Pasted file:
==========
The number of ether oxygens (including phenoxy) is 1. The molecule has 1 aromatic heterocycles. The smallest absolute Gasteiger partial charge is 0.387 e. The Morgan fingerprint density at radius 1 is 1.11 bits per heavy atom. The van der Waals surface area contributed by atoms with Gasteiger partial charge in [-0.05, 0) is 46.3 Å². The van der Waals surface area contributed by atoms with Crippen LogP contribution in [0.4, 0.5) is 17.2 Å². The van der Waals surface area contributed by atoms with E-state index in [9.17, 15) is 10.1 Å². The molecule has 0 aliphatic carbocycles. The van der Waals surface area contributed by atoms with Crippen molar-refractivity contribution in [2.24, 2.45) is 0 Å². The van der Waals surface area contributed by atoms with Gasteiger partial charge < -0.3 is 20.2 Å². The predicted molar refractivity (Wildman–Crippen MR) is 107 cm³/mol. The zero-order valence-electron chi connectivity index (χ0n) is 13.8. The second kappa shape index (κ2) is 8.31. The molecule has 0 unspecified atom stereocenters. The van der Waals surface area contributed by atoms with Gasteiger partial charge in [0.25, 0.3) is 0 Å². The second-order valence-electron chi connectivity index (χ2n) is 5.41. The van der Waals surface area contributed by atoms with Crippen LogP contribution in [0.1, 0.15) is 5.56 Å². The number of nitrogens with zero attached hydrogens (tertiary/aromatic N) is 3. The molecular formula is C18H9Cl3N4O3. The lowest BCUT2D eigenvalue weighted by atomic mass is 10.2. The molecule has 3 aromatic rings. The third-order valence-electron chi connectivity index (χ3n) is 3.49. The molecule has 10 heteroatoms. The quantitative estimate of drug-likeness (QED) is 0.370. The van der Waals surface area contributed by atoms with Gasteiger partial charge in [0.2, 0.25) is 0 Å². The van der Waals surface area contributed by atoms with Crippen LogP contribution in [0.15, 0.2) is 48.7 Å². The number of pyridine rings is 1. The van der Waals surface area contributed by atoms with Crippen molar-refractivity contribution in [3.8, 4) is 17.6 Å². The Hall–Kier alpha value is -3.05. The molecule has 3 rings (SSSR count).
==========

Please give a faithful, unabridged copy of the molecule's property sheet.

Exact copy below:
The number of ether oxygens (including phenoxy) is 1. The molecule has 1 aromatic heterocycles. The smallest absolute Gasteiger partial charge is 0.387 e. The Morgan fingerprint density at radius 1 is 1.11 bits per heavy atom. The van der Waals surface area contributed by atoms with Gasteiger partial charge in [-0.05, 0) is 46.3 Å². The van der Waals surface area contributed by atoms with Crippen LogP contribution in [0.4, 0.5) is 17.2 Å². The van der Waals surface area contributed by atoms with E-state index in [9.17, 15) is 10.1 Å². The molecule has 0 aliphatic carbocycles. The van der Waals surface area contributed by atoms with Crippen molar-refractivity contribution in [2.24, 2.45) is 0 Å². The van der Waals surface area contributed by atoms with Gasteiger partial charge < -0.3 is 20.2 Å². The predicted molar refractivity (Wildman–Crippen MR) is 107 cm³/mol. The zero-order valence-electron chi connectivity index (χ0n) is 13.8. The second kappa shape index (κ2) is 8.31. The molecule has 0 unspecified atom stereocenters. The van der Waals surface area contributed by atoms with Gasteiger partial charge in [0.25, 0.3) is 0 Å². The second-order valence-electron chi connectivity index (χ2n) is 5.41. The van der Waals surface area contributed by atoms with Crippen LogP contribution in [0.1, 0.15) is 5.56 Å². The number of nitrogens with zero attached hydrogens (tertiary/aromatic N) is 3. The molecular formula is C18H9Cl3N4O3. The lowest BCUT2D eigenvalue weighted by atomic mass is 10.2. The molecule has 3 aromatic rings. The third-order valence-electron chi connectivity index (χ3n) is 3.49. The molecule has 10 heteroatoms. The quantitative estimate of drug-likeness (QED) is 0.370. The van der Waals surface area contributed by atoms with Gasteiger partial charge in [0.2, 0.25) is 0 Å². The van der Waals surface area contributed by atoms with Crippen LogP contribution in [0.15, 0.2) is 48.7 Å². The number of pyridine rings is 1. The van der Waals surface area contributed by atoms with Crippen molar-refractivity contribution in [3.8, 4) is 17.6 Å². The Hall–Kier alpha value is -3.05. The molecule has 3 rings (SSSR count).